YES! Pork is a wonderful meat for our pets. Most dogs and cats love pork and do very well with it. At Food Fur Life we often recommend pork loin as a starter meat when introducing raw food. For many it is essentially a “novel” protein that is easy to find and affordable. Of course it should be introduced properly as with any new food or new protein in a raw diet. An excellent source of taurine, pork is a healthy addition to any homemade food rotation for cats, too. (Though we'd like to note the more electrically active muscles will always have much higher concentrations, e.g. tongue, lung, heart and the dark meats - in pork, being the shoulder).
The most maligned meat, many of the myths and misconceptions surrounding the feeding of raw pork are simply outright misinformation; others are outdated health concerns. Let’s address those myths and fears. They are:
- Pork fat globules are too large. This is one of the oddest ones. The statement is “fat globules of pork are larger than other fat globules in other meats and can clog the small blood vessels of dogs.” We have NO idea when this rumor struck, but it tracks back to – of all places – Petco. No longer on their website (thank you!), this reason not to feed pork was included in a list of “Dangerous Foods and Plants.” The Internet Archive “Wayback Machine” captured a picture of that article on August 30, 2011. Raw feeders contacted Petco asking for the references for the claim: they were never provided and the article eventually removed. This information about pork fat simply isn’t true, yet the myth persists.
- Pork is too fatty. Actually, pork in 2017 is a lean meat. On a dry matter basis, pork trimmed to one-quarter inch fat is about 79% protein and 18% fat (see table, below). This compares to farmed rabbit, which is 74% protein, 20% fat; lamb, with 76% protein and 20% fat; and duck, at 70% protein and 23% fat. Chicken with skin is about 55% protein, 44% fat, which is similar to beef, with 50% protein and 45% fat. Clearly pork is not a particularly fatty option within our commercially available meats.
- Pork is high in saturated fats. While it is true that the natural diet of the cat and the natural diet of the dog's ancestor, the wolf, have different fat profiles than most of the meats raised commercially for human consumption, cats handle diets that are high in fats very well (of course, one must be careful not to overfeed, as fat does have almost twice as many calories as protein). Our domesticated dogs need only a moderate amount of fat in the diet, and a high fat diet is a risk factor for pancreatitis, particularly in some breeds of dogs. But ultimately, dogs and cats do not have the same physiological processes that create clogged arteries from saturated fats that people do. That pork is high in saturated fats, however, is an outdated concern: apart from having a lower fat content than most believe, according to the USDA, the saturated fat content of pork trimmed to one-quarter inch of fat is just 21%. That is the LOWEST option for saturated fat content of any commercially available meat except skinless chicken breast! What IS different about pork is the lower content of polyunsaturated fats. Of course, pork should be included in the diet rotation (not the sole protein in the diet), and properly constructed homemade diets (like that made with EZComplete premixes) contain omega 3s to provide a more appropriate omega 6-to-omega 3 ratio in our pets. Again, please refer to the table below.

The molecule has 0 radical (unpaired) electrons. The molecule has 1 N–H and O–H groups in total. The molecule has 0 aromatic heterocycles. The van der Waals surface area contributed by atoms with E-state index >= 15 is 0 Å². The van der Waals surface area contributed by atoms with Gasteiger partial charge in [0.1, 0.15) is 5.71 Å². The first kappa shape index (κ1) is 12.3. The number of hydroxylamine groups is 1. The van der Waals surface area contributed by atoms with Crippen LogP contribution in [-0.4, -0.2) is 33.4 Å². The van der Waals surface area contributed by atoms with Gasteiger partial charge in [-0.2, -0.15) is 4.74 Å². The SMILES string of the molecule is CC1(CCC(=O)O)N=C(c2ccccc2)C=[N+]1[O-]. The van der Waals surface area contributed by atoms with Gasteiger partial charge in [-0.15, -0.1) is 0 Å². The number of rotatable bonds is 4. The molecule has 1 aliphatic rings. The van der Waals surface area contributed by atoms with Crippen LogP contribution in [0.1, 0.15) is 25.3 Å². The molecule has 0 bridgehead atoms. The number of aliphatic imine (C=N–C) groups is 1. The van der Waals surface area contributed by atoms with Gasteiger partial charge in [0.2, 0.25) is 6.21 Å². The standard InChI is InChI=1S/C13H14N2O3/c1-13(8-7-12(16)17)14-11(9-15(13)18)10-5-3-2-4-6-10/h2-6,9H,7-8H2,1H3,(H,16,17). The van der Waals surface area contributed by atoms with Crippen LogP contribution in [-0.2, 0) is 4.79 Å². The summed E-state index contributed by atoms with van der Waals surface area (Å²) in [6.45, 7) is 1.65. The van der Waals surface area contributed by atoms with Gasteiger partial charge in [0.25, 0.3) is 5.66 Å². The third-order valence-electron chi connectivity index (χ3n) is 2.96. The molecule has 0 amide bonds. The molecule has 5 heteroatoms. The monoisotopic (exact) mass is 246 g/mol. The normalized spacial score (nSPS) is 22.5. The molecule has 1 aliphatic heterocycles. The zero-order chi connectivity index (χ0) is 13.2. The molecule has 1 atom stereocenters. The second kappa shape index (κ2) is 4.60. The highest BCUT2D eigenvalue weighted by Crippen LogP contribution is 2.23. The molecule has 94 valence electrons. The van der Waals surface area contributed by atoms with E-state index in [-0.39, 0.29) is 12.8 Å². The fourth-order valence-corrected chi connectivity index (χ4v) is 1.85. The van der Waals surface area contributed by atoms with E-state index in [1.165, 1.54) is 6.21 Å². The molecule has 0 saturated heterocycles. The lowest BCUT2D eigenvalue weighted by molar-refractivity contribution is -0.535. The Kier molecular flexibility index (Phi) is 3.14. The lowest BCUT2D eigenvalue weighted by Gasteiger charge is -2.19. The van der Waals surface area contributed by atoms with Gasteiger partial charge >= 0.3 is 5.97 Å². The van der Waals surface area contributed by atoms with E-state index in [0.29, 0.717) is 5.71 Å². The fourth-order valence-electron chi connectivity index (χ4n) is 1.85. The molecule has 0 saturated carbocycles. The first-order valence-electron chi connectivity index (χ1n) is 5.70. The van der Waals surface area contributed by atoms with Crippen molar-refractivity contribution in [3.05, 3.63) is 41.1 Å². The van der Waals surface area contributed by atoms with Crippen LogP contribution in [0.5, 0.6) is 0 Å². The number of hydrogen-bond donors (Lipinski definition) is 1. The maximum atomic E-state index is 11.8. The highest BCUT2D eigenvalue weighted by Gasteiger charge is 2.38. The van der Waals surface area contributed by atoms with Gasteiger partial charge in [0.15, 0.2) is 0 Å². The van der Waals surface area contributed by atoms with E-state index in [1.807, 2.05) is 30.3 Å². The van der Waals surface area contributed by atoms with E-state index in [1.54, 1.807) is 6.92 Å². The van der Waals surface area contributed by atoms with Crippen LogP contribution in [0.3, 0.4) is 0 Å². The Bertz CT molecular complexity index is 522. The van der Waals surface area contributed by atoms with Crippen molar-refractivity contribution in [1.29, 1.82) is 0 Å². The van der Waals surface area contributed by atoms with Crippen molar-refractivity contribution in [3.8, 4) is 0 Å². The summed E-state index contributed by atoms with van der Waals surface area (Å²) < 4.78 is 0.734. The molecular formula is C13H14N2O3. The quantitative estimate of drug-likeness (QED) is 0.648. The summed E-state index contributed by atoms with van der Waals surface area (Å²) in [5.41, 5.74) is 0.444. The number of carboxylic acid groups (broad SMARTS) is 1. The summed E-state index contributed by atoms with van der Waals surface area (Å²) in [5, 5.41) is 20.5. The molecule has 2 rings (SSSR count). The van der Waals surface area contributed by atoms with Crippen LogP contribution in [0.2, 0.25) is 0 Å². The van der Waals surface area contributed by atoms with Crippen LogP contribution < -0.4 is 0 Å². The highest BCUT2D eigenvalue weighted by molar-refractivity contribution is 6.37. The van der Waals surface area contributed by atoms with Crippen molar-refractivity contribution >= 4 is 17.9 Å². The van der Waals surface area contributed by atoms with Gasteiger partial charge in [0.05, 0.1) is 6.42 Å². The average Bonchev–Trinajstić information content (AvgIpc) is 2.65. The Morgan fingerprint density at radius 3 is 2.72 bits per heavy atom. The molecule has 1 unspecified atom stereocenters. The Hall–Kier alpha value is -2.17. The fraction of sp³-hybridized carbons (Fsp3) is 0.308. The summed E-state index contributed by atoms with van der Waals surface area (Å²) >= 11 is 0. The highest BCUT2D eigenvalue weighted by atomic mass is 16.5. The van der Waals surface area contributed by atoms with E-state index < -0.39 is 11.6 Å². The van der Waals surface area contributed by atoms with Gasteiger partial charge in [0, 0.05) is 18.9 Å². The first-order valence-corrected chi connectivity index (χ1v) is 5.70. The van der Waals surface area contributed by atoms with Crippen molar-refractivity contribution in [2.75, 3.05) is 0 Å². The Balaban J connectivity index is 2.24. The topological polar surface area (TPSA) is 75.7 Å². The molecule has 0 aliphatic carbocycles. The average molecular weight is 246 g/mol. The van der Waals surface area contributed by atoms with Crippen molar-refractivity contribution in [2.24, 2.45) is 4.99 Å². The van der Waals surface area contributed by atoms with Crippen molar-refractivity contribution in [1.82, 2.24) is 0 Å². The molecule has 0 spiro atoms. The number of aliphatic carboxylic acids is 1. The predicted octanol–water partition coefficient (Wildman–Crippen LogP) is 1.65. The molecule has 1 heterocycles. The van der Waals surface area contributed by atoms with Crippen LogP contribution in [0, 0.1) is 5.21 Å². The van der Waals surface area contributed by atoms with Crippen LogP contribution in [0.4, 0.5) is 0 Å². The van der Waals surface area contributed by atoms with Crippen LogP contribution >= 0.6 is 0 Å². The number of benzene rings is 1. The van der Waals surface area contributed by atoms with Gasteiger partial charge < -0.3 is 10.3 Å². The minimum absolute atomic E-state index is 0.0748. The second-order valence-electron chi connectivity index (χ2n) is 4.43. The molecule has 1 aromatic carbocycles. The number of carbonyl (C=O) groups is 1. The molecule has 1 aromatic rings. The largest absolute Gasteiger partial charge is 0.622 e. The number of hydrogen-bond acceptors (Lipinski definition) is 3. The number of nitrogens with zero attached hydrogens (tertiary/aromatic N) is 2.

- Pigs don’t sweat and release toxins. This is another odd rumor that pops up. First of all, pigs do sweat. Secondly, the liver and kidneys do the primary job of removing toxins from the body in mammals.
- My pet will get trichinosis. This is the most common reason people are afraid to feed raw pork. Trichinosis is caused by the roundworm parasite, trichinella. It was a widespread problem up to the mid-20th century, but in many parts of the world, aggressive management steps have been very effective, and in human grade commercial meats, trichinella is effectively non-existent. In the United States between 2008 and 2012, a total of 10 human cases of trichinosis reported were linked to consumption of commercial pork. Canada has had no confirmed cases since 1980, and while it varies from country-to-country within the EU, again, almost none of the reported cases are related to commercial pork. Sweden, Belgium and the Netherlands are declared trichinosis-free. Australia is also trichinella-free, and although there have been some recorded cases of the roundworm in wildlife in South Africa, there are no recorded cases of trichinosis in humans or domestic pets in South Africa. In fact, most reported cases around the world are associated with wild game, such as boar, deer, and bear. To kill trichinella (and other potential parasites), ALL wild hunted game should be frozen for three weeks at -5F (-20C). And if one is concerned about commercial meat, simply freeze it as one would for wild game.
Of course, when we say pork is a wonderful raw meat for our pets, we do not mean bacon or ham. Salted or smoked meats should never be fed to any pet due to the sodium content, heterocyclic amines, advanced glycation end products, smoke flavoring chemicals, nitrates and potentially preservatives. But cuts of pork meat such as loin, boneless rib meat, butt, shoulder – these are all excellent sources of protein and should be welcomed in any healthy meat rotation in a raw diet. With moderate fat, and low in saturated fats compared to other red meats, pork truly is “the other white meat.” So put your fears aside, and let your pets enjoy this nutritious protein in its natural state.